Death Valley, CA, 2009

Death Valley, CA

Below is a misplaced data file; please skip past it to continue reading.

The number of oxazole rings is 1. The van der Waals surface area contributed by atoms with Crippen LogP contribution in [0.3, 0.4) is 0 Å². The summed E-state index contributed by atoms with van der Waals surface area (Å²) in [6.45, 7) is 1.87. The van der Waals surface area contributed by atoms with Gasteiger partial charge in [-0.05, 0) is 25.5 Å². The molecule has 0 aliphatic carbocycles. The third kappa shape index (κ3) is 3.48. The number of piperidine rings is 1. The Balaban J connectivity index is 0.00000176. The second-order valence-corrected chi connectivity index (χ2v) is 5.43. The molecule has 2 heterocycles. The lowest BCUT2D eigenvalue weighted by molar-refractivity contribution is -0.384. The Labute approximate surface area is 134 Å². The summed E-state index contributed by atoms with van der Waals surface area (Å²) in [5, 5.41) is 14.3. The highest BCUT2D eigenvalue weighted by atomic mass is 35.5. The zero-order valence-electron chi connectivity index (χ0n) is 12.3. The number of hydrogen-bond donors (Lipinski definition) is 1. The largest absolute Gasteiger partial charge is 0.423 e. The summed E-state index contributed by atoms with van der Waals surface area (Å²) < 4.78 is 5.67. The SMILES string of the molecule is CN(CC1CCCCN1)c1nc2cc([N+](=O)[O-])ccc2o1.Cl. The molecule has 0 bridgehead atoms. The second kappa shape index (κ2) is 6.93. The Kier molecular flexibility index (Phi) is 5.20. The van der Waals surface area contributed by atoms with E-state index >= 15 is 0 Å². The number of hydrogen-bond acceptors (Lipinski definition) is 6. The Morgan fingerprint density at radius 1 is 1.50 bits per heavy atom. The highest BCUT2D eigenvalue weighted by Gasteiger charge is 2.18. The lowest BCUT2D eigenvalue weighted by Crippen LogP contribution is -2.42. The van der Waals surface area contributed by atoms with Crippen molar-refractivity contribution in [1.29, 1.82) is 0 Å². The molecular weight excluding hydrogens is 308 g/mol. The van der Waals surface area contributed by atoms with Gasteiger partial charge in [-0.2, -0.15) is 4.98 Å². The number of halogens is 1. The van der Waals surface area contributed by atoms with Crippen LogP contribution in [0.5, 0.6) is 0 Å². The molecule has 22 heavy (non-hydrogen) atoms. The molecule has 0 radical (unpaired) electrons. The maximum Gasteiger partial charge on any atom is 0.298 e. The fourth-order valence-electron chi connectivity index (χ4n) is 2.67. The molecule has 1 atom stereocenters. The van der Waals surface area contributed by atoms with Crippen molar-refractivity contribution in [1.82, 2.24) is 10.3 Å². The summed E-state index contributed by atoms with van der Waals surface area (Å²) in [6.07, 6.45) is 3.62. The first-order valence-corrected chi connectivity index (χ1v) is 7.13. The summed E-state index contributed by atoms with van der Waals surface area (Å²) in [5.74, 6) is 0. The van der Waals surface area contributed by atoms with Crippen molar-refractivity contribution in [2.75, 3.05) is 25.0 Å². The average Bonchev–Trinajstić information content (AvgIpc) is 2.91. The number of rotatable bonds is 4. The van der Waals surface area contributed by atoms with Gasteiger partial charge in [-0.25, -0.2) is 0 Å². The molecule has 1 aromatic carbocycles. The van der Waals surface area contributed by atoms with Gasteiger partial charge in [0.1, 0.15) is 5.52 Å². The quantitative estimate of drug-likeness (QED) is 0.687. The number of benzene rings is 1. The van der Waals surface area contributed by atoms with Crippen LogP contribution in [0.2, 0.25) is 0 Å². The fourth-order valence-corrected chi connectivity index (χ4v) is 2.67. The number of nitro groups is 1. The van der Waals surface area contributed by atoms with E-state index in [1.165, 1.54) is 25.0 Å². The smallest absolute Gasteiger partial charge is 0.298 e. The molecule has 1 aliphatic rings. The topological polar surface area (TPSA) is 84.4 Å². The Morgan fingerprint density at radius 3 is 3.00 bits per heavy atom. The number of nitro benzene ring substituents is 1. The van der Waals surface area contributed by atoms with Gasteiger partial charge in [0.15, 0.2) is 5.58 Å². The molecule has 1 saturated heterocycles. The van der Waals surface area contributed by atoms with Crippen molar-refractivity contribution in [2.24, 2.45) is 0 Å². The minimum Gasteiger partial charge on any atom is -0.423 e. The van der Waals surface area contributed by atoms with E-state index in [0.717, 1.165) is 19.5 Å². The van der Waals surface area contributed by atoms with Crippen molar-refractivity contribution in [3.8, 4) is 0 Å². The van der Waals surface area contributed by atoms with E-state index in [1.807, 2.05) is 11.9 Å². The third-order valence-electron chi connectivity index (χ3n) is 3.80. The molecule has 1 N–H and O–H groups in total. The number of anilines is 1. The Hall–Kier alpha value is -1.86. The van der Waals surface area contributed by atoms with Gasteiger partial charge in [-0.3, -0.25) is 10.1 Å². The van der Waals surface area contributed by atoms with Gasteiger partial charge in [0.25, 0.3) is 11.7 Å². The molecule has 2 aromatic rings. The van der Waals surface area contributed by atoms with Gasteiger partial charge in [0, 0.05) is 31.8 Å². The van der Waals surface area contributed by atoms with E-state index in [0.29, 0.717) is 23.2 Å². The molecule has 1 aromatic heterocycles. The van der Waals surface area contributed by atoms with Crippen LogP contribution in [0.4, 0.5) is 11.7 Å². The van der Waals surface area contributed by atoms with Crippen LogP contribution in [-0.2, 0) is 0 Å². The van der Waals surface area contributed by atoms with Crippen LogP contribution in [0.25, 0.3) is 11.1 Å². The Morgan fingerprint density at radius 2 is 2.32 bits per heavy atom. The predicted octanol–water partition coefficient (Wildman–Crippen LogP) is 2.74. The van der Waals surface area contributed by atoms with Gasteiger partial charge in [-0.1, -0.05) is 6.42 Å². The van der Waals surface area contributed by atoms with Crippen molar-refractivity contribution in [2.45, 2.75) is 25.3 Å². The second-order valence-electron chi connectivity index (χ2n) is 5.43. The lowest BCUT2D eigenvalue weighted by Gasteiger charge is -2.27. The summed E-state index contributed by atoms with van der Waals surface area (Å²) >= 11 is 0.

My mother would sometimes ask, “What is it?” when I showed her a picture where the subject was not easily recognizable. Contrarian that I am, I replied, “It’s a photograph, Mom.” (Hey, she made me.) Of course, what she wanted to know was what was the original subject I had photographed, and what I was trying to say, inelegantly maybe, was that it did not matter. Either you like a picture, or you don’t. More information might make it more significant in some way, but that’s not the same thing as liking. I remember many years ago, making a print sale from an exhibit, of an image that was just swirls of yellows in varying intensities, and asking the buyer if she wanted to know what I had photographed. She said, “No.” Great answer. Photographs like that one take on an abstract character because some technique has been used to blur the definitions of a recognizable subject or scene. But sometimes the abstraction is created simply by Point of View. The photograph above is a literal landscape shot of Death Valley, made from Dante’s Peak, looking west, down into the valley. The top third or so of the frame, all blue, is the talus slope of the Panamint Range, the western edge of the valley, and the white is the salt flats at Badwater, the lowest point on the North American continent, at 282 feet below sea level.

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